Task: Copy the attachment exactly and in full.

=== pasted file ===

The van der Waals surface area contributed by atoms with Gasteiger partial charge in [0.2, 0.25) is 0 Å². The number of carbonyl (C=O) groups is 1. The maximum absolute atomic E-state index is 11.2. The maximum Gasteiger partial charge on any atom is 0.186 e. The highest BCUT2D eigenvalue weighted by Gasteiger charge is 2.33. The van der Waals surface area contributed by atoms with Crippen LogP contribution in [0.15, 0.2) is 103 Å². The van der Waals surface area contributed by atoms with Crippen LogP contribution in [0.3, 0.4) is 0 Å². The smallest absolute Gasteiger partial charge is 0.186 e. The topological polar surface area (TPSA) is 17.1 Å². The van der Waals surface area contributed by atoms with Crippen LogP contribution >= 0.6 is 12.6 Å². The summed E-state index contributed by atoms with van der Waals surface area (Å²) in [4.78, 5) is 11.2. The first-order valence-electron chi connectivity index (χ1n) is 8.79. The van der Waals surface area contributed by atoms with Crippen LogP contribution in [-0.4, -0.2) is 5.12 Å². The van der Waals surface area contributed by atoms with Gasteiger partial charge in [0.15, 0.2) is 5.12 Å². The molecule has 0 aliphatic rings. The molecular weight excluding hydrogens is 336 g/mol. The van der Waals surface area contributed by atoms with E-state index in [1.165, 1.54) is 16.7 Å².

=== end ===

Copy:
The van der Waals surface area contributed by atoms with Gasteiger partial charge in [0.2, 0.25) is 0 Å². The number of carbonyl (C=O) groups is 1. The maximum absolute atomic E-state index is 11.2. The maximum Gasteiger partial charge on any atom is 0.186 e. The highest BCUT2D eigenvalue weighted by Gasteiger charge is 2.33. The van der Waals surface area contributed by atoms with Crippen LogP contribution in [0.15, 0.2) is 103 Å². The van der Waals surface area contributed by atoms with Crippen LogP contribution in [0.3, 0.4) is 0 Å². The smallest absolute Gasteiger partial charge is 0.186 e. The topological polar surface area (TPSA) is 17.1 Å². The van der Waals surface area contributed by atoms with Crippen LogP contribution >= 0.6 is 12.6 Å². The summed E-state index contributed by atoms with van der Waals surface area (Å²) in [4.78, 5) is 11.2. The first-order valence-electron chi connectivity index (χ1n) is 8.79. The van der Waals surface area contributed by atoms with Crippen LogP contribution in [-0.4, -0.2) is 5.12 Å². The van der Waals surface area contributed by atoms with Gasteiger partial charge in [0.15, 0.2) is 5.12 Å². The molecule has 0 aliphatic rings. The molecular weight excluding hydrogens is 336 g/mol. The van der Waals surface area contributed by atoms with E-state index in [1.165, 1.54) is 16.7 Å².